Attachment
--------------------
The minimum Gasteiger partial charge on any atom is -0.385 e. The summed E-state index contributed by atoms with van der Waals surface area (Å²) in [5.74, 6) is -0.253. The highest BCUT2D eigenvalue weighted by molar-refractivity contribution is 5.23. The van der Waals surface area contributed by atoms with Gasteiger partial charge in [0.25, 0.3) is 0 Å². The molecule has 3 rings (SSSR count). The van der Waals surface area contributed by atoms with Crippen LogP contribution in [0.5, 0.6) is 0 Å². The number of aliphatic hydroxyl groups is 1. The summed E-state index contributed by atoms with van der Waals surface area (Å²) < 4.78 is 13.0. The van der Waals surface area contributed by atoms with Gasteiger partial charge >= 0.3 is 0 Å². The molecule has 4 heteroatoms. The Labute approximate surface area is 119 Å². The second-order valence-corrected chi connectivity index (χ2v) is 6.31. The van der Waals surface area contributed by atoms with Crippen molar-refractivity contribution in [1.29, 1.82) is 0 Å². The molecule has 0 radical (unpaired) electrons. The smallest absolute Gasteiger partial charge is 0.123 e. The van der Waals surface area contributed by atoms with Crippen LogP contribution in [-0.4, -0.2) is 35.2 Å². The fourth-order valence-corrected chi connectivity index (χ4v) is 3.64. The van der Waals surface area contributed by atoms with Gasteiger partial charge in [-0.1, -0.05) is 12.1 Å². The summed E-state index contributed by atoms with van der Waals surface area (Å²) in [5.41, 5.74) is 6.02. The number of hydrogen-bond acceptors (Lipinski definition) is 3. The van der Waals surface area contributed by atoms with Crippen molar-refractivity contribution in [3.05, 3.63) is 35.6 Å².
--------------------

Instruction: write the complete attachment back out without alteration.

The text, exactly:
The minimum Gasteiger partial charge on any atom is -0.385 e. The summed E-state index contributed by atoms with van der Waals surface area (Å²) in [5.74, 6) is -0.253. The highest BCUT2D eigenvalue weighted by molar-refractivity contribution is 5.23. The van der Waals surface area contributed by atoms with Gasteiger partial charge in [0.25, 0.3) is 0 Å². The molecule has 3 rings (SSSR count). The van der Waals surface area contributed by atoms with Crippen LogP contribution in [0.5, 0.6) is 0 Å². The number of aliphatic hydroxyl groups is 1. The summed E-state index contributed by atoms with van der Waals surface area (Å²) < 4.78 is 13.0. The van der Waals surface area contributed by atoms with Gasteiger partial charge >= 0.3 is 0 Å². The molecule has 4 heteroatoms. The Labute approximate surface area is 119 Å². The second-order valence-corrected chi connectivity index (χ2v) is 6.31. The van der Waals surface area contributed by atoms with Crippen molar-refractivity contribution in [1.29, 1.82) is 0 Å². The molecule has 0 radical (unpaired) electrons. The smallest absolute Gasteiger partial charge is 0.123 e. The van der Waals surface area contributed by atoms with Crippen LogP contribution in [-0.4, -0.2) is 35.2 Å². The fourth-order valence-corrected chi connectivity index (χ4v) is 3.64. The van der Waals surface area contributed by atoms with Gasteiger partial charge in [-0.1, -0.05) is 12.1 Å². The summed E-state index contributed by atoms with van der Waals surface area (Å²) in [5.41, 5.74) is 6.02. The number of hydrogen-bond acceptors (Lipinski definition) is 3. The van der Waals surface area contributed by atoms with Crippen molar-refractivity contribution in [3.05, 3.63) is 35.6 Å².